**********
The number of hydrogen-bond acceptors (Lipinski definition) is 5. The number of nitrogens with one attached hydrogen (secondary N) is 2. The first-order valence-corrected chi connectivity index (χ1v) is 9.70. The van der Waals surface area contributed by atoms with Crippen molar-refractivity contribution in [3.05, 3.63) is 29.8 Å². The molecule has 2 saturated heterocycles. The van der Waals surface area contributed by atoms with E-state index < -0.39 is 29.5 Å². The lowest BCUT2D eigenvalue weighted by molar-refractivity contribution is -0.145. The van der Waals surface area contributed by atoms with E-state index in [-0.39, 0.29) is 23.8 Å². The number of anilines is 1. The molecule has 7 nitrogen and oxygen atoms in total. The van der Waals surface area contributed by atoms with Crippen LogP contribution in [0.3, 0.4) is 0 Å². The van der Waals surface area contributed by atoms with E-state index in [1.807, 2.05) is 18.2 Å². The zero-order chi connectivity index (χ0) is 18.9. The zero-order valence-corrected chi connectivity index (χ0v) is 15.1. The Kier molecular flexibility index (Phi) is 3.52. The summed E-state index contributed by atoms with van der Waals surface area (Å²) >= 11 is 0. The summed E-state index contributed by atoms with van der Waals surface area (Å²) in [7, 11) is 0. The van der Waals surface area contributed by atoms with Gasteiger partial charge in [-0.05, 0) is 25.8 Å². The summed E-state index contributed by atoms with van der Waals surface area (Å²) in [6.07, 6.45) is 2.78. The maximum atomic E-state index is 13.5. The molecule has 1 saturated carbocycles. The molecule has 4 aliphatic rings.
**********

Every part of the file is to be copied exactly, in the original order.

The number of hydrogen-bond acceptors (Lipinski definition) is 5. The number of nitrogens with one attached hydrogen (secondary N) is 2. The first-order valence-corrected chi connectivity index (χ1v) is 9.70. The van der Waals surface area contributed by atoms with Crippen molar-refractivity contribution in [3.05, 3.63) is 29.8 Å². The molecule has 2 saturated heterocycles. The van der Waals surface area contributed by atoms with E-state index < -0.39 is 29.5 Å². The lowest BCUT2D eigenvalue weighted by molar-refractivity contribution is -0.145. The van der Waals surface area contributed by atoms with E-state index in [-0.39, 0.29) is 23.8 Å². The number of anilines is 1. The molecule has 7 nitrogen and oxygen atoms in total. The van der Waals surface area contributed by atoms with Crippen LogP contribution in [0.3, 0.4) is 0 Å². The van der Waals surface area contributed by atoms with E-state index in [1.807, 2.05) is 18.2 Å². The zero-order chi connectivity index (χ0) is 18.9. The zero-order valence-corrected chi connectivity index (χ0v) is 15.1. The Kier molecular flexibility index (Phi) is 3.52. The summed E-state index contributed by atoms with van der Waals surface area (Å²) >= 11 is 0. The summed E-state index contributed by atoms with van der Waals surface area (Å²) in [7, 11) is 0. The van der Waals surface area contributed by atoms with Gasteiger partial charge in [-0.05, 0) is 25.8 Å². The summed E-state index contributed by atoms with van der Waals surface area (Å²) in [6.07, 6.45) is 2.78. The maximum atomic E-state index is 13.5. The molecule has 1 saturated carbocycles. The molecule has 4 aliphatic rings.